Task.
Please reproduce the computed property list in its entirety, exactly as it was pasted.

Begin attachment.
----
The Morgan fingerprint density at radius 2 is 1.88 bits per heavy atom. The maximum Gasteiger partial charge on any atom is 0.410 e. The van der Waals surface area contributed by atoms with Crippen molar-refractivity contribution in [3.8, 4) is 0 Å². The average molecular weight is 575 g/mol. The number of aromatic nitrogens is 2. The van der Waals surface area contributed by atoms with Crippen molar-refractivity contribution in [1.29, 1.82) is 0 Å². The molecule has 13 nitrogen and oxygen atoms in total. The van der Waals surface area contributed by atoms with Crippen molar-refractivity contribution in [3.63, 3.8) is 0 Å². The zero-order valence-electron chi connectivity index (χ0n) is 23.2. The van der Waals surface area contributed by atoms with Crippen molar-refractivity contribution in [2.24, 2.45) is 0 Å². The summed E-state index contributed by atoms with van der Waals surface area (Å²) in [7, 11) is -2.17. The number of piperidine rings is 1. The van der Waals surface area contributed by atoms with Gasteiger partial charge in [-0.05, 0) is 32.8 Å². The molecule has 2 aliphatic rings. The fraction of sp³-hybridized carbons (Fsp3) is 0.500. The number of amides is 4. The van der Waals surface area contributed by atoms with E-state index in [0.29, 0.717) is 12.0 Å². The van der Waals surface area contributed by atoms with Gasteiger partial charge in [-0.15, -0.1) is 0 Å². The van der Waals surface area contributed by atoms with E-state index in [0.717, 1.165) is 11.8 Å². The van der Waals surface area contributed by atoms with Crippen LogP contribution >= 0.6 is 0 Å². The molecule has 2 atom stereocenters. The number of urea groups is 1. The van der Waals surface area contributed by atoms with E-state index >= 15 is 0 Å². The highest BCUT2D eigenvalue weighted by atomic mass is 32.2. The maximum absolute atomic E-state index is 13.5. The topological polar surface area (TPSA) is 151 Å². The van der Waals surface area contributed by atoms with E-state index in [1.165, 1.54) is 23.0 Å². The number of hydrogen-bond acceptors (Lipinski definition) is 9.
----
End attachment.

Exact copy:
The Morgan fingerprint density at radius 2 is 1.88 bits per heavy atom. The maximum Gasteiger partial charge on any atom is 0.410 e. The van der Waals surface area contributed by atoms with Crippen molar-refractivity contribution in [3.8, 4) is 0 Å². The average molecular weight is 575 g/mol. The number of aromatic nitrogens is 2. The van der Waals surface area contributed by atoms with Crippen molar-refractivity contribution in [1.29, 1.82) is 0 Å². The molecule has 13 nitrogen and oxygen atoms in total. The van der Waals surface area contributed by atoms with Crippen molar-refractivity contribution in [3.63, 3.8) is 0 Å². The zero-order valence-electron chi connectivity index (χ0n) is 23.2. The van der Waals surface area contributed by atoms with Crippen molar-refractivity contribution in [2.24, 2.45) is 0 Å². The summed E-state index contributed by atoms with van der Waals surface area (Å²) in [7, 11) is -2.17. The number of piperidine rings is 1. The van der Waals surface area contributed by atoms with Gasteiger partial charge in [-0.05, 0) is 32.8 Å². The molecule has 2 aliphatic rings. The fraction of sp³-hybridized carbons (Fsp3) is 0.500. The number of amides is 4. The van der Waals surface area contributed by atoms with E-state index in [0.29, 0.717) is 12.0 Å². The van der Waals surface area contributed by atoms with Gasteiger partial charge in [-0.15, -0.1) is 0 Å². The van der Waals surface area contributed by atoms with E-state index in [0.717, 1.165) is 11.8 Å². The van der Waals surface area contributed by atoms with Crippen LogP contribution >= 0.6 is 0 Å². The molecule has 2 atom stereocenters. The number of urea groups is 1. The van der Waals surface area contributed by atoms with E-state index >= 15 is 0 Å². The highest BCUT2D eigenvalue weighted by atomic mass is 32.2. The maximum absolute atomic E-state index is 13.5. The topological polar surface area (TPSA) is 151 Å². The van der Waals surface area contributed by atoms with E-state index in [1.165, 1.54) is 23.0 Å². The number of hydrogen-bond acceptors (Lipinski definition) is 9.